As far as plugins go, the one thing I hear the most from people is that they consider the author of the plugin to be the most important piece of information when choosing a plugin. If the author is active in the community, contributes to core, runs a WordPress based business, etc., then the plugin is likely to be good and up to the task. There are good plugins by people unknown in the community as well, but if I see a plugin from Mark Jaquith, Andrew Nacin, Dion Hulse, etc., then I know the plugin is written correctly and will do the task well. Simpler plugins are better than complex plugins also. A plugin that just does one thing is less likely to break than one that throws in the kitchen sink. Pay no attention to the “number” of plugins on a site, instead pay attention to how well they are supported and how active the author is in the community, and you’ll be okay there.

For backup, just get VaultPress. It’s super awesome.

Confess to us your biggest moment of WP fail?

I use my own plugins in a variety of places, and one such place is itself. One time I made a breaking update to my own plugin, and before I had a chance to correct it, Nacin pushed the update to by mistake. This took down the blog for around 5 minutes or so until I fixed the plugin. Since then, I’ve learned to not push any breaking changes to my plugins into the repository, even temporarily. We run all our sites on the trunk code, and so I’ve learned to always make sure the trunk code actually works and isn’t broken, because people do run live sites on trunk. Including me, now.

If you were going to spend this weekend creating a plugin that doesn’t exist, what would it be?

I spend most weekends creating plugins that don’t exist. Last weekend I created a plugin that lets me quickly and easily create new plugins. I call it Pluginception.  Ed. I want this one, Otto.

Do you use Themes & Child Themes, Roll your own, or both?

Yes to all of those. While I have no themes under my name in the repository, I wrote the theme code for Matt’s newest theme on The actual design work was done by the brilliant Nicolò Volpato, who also did Matt’s previous theme, which I cleaned up and released as Matala.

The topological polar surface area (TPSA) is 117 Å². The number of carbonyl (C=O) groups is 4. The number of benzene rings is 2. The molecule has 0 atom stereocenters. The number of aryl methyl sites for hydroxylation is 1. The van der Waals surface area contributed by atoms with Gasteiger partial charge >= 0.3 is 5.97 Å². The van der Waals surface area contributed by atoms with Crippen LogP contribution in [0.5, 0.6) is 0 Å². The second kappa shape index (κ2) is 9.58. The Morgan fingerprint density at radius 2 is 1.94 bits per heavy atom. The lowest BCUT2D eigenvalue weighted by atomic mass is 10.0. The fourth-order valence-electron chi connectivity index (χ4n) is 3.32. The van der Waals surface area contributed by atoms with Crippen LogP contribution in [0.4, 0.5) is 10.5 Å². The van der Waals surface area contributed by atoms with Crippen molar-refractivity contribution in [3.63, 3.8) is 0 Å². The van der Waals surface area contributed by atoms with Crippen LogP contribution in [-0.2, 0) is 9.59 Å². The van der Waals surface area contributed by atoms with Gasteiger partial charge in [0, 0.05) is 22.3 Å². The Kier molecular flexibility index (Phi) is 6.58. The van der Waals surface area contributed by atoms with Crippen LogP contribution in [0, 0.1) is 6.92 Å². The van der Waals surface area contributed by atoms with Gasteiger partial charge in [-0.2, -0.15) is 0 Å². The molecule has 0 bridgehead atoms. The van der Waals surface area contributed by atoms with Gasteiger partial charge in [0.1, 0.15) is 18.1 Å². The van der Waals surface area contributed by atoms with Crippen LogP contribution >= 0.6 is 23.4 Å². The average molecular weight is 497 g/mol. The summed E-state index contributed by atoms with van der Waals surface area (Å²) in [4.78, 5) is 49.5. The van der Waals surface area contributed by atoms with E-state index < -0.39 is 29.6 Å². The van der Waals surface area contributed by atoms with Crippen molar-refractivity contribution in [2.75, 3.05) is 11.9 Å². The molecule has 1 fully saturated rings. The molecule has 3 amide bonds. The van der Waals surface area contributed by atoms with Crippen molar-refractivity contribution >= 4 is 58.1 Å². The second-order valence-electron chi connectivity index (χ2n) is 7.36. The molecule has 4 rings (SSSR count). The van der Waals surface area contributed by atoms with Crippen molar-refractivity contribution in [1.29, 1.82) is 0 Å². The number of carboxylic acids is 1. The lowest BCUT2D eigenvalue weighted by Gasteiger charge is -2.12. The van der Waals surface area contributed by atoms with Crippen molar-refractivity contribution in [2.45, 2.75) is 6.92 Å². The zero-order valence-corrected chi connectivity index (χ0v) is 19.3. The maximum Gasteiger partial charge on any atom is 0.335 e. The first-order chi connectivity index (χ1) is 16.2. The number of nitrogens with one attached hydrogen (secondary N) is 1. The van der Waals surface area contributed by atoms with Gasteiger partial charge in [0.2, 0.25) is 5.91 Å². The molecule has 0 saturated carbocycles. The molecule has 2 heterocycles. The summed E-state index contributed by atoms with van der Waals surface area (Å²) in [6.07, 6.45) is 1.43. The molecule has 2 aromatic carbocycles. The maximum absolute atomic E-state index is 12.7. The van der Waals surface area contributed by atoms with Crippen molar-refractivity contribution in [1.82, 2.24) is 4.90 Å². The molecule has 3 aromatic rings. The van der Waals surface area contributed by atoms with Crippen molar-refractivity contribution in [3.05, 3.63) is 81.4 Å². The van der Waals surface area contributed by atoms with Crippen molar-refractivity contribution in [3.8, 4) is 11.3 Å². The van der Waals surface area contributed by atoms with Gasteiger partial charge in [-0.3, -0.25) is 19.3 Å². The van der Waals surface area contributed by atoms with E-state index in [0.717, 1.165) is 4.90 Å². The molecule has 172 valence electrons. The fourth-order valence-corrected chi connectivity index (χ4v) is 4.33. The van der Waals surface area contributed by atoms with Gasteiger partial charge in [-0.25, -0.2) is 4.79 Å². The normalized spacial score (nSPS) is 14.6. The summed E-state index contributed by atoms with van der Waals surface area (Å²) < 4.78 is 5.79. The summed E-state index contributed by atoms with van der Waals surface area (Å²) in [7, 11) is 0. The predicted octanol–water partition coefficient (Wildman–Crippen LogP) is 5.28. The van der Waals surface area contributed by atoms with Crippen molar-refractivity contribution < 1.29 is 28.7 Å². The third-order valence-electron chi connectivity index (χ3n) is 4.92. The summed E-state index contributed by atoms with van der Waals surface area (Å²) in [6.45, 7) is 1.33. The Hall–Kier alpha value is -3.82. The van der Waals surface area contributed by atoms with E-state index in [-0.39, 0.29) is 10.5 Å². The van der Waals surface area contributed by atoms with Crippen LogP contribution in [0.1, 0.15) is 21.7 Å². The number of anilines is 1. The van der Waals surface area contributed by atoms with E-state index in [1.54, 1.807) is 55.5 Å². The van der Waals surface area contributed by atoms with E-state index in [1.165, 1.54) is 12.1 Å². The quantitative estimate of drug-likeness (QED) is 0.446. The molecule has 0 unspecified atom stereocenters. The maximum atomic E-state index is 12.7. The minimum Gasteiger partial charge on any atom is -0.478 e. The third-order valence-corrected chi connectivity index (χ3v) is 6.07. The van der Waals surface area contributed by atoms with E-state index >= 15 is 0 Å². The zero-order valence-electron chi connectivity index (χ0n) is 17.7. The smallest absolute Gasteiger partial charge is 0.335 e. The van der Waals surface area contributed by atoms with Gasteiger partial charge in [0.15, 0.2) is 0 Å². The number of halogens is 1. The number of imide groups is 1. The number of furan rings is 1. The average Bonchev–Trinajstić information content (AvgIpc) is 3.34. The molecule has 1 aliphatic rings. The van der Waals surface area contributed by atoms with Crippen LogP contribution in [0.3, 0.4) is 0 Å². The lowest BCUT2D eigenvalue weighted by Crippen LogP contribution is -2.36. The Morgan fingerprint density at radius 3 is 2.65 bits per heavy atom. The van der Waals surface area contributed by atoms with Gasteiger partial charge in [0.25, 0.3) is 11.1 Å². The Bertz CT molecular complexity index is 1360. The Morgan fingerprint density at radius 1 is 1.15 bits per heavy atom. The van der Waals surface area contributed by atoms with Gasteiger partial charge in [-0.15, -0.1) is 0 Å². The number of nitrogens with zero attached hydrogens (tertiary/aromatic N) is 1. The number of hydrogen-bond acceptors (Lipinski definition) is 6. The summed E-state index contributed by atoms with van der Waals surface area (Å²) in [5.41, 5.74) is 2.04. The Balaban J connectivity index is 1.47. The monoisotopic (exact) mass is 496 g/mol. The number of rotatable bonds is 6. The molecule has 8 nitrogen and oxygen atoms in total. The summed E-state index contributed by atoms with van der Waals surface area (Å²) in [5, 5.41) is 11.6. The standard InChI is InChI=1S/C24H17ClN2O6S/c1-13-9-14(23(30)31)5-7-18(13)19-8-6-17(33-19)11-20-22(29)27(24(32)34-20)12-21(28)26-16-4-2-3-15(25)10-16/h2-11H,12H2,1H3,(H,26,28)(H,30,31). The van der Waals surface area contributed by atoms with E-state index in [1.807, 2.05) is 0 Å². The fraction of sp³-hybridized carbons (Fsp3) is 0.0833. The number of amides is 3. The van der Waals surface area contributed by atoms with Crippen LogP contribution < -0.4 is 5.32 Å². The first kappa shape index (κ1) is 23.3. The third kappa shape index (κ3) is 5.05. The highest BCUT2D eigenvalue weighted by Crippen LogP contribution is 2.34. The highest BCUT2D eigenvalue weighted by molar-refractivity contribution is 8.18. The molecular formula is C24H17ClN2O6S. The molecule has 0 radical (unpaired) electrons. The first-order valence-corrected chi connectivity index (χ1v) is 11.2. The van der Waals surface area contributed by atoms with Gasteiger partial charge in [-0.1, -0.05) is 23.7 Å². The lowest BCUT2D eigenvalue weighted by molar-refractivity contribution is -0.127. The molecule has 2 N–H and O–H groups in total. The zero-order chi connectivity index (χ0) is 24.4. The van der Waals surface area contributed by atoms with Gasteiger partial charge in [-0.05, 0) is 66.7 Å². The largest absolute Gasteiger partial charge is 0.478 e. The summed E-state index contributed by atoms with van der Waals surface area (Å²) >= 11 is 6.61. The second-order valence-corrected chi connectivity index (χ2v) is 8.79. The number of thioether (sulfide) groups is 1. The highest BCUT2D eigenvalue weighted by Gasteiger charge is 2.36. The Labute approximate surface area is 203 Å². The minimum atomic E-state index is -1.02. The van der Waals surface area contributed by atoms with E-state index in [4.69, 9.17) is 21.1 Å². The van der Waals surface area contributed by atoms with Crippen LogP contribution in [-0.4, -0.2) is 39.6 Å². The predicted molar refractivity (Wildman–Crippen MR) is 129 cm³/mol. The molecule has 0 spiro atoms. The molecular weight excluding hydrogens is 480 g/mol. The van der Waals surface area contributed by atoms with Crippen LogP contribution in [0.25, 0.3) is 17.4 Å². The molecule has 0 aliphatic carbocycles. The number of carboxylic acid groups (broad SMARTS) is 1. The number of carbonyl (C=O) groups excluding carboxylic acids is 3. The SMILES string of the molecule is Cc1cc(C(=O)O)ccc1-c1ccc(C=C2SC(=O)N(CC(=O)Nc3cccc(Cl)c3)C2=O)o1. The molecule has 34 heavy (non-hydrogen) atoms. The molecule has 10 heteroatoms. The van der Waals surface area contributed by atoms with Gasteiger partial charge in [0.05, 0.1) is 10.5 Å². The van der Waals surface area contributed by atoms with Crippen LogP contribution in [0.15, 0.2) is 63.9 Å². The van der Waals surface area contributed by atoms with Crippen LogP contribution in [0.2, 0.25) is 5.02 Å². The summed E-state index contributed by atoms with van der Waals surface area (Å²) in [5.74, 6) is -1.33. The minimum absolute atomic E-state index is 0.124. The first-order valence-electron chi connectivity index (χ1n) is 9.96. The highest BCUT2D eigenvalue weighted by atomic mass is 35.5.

For my own sites, they’re more of a playground for me, so I use Twenty Eleven on most of them, and a heavily modified version of the “Fluid Blue” theme on I’ve been thinking about redesigning that site, but the problem is that I’m pretty terrible at design. So my plan is to find somebody to come up with a design for me, then I’ll just code it up myself.

I also write quick themes for friends, from time to time, when they need it. Custom one-off jobs. The code for them is usually pretty bad, but simple enough that they can figure it out themselves if they want to change something. Simple code is often better than highly configurable code, because even non-coders can figure it out.

What’s your favorite theme or theme framework? Why?

I’m not big on theme frameworks. To me, a lot of them seem like a solution in search of a problem. I’m sure they help many people, and I know for a fact that a lot of theme authors prefer a more structured and organized way to do their theme code, but honestly I think that the theme hierarchy is good enough for almost anything, and that keeping the code simpler instead of building a big structure around it makes it more maintainable in the long run. The lifetime of code is more and more frequently measured in years instead of decades, and so spending a lot of time to build a grand infrastructure to do what could quickly and easily be done with a simpler flat layout seems like a waste of time to me.

I have no real “favorite” theme. I’m the kind of guy who looks at the code then rewrites it. In that sense, all themes have good parts and bad parts, in my view.

Favorite plugin?

All of mine.

Least favorite plugin?

Also all of mine.

The thing about plugins is that generally I like to keep them simple, but then they get complicated as I try to make them generic and fit the widest audience. Eventually, they become a pain to maintain. Plus, as I learn more (and you always learn more), then I go back to them and see the many mistakes I made, and then it becomes necessary to correct them, and… ugh. I’m pretty bad at maintainence and keeping things up to spec, so whenever possible, I try to find a community that needs a bit of code and then give them that base bit to build upon.